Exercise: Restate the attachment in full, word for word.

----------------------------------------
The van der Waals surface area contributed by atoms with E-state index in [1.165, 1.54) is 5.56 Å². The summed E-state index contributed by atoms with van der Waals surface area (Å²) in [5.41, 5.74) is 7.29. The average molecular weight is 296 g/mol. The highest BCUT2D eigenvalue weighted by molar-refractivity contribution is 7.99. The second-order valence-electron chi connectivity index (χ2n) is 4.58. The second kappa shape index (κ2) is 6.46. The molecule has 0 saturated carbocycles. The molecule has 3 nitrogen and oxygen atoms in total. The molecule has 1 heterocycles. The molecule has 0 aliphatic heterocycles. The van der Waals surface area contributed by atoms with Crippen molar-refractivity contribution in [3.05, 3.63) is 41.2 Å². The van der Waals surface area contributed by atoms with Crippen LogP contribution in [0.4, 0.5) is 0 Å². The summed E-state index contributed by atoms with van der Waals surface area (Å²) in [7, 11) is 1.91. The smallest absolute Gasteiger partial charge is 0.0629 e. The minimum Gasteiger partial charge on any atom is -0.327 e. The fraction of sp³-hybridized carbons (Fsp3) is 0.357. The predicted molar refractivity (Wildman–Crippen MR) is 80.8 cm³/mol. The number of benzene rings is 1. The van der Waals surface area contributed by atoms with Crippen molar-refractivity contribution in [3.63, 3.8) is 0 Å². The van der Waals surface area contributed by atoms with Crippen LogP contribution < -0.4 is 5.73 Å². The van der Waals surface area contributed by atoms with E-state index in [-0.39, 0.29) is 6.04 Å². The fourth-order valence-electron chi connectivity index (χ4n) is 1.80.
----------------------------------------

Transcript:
The van der Waals surface area contributed by atoms with E-state index in [1.165, 1.54) is 5.56 Å². The summed E-state index contributed by atoms with van der Waals surface area (Å²) in [5.41, 5.74) is 7.29. The average molecular weight is 296 g/mol. The highest BCUT2D eigenvalue weighted by molar-refractivity contribution is 7.99. The second-order valence-electron chi connectivity index (χ2n) is 4.58. The second kappa shape index (κ2) is 6.46. The molecule has 0 saturated carbocycles. The molecule has 3 nitrogen and oxygen atoms in total. The molecule has 1 heterocycles. The molecule has 0 aliphatic heterocycles. The van der Waals surface area contributed by atoms with Crippen molar-refractivity contribution in [3.05, 3.63) is 41.2 Å². The van der Waals surface area contributed by atoms with Crippen LogP contribution in [0.4, 0.5) is 0 Å². The summed E-state index contributed by atoms with van der Waals surface area (Å²) in [7, 11) is 1.91. The smallest absolute Gasteiger partial charge is 0.0629 e. The minimum Gasteiger partial charge on any atom is -0.327 e. The fraction of sp³-hybridized carbons (Fsp3) is 0.357. The predicted molar refractivity (Wildman–Crippen MR) is 80.8 cm³/mol. The number of benzene rings is 1. The van der Waals surface area contributed by atoms with Crippen molar-refractivity contribution in [3.63, 3.8) is 0 Å². The van der Waals surface area contributed by atoms with Crippen LogP contribution < -0.4 is 5.73 Å². The van der Waals surface area contributed by atoms with E-state index in [-0.39, 0.29) is 6.04 Å². The fourth-order valence-electron chi connectivity index (χ4n) is 1.80.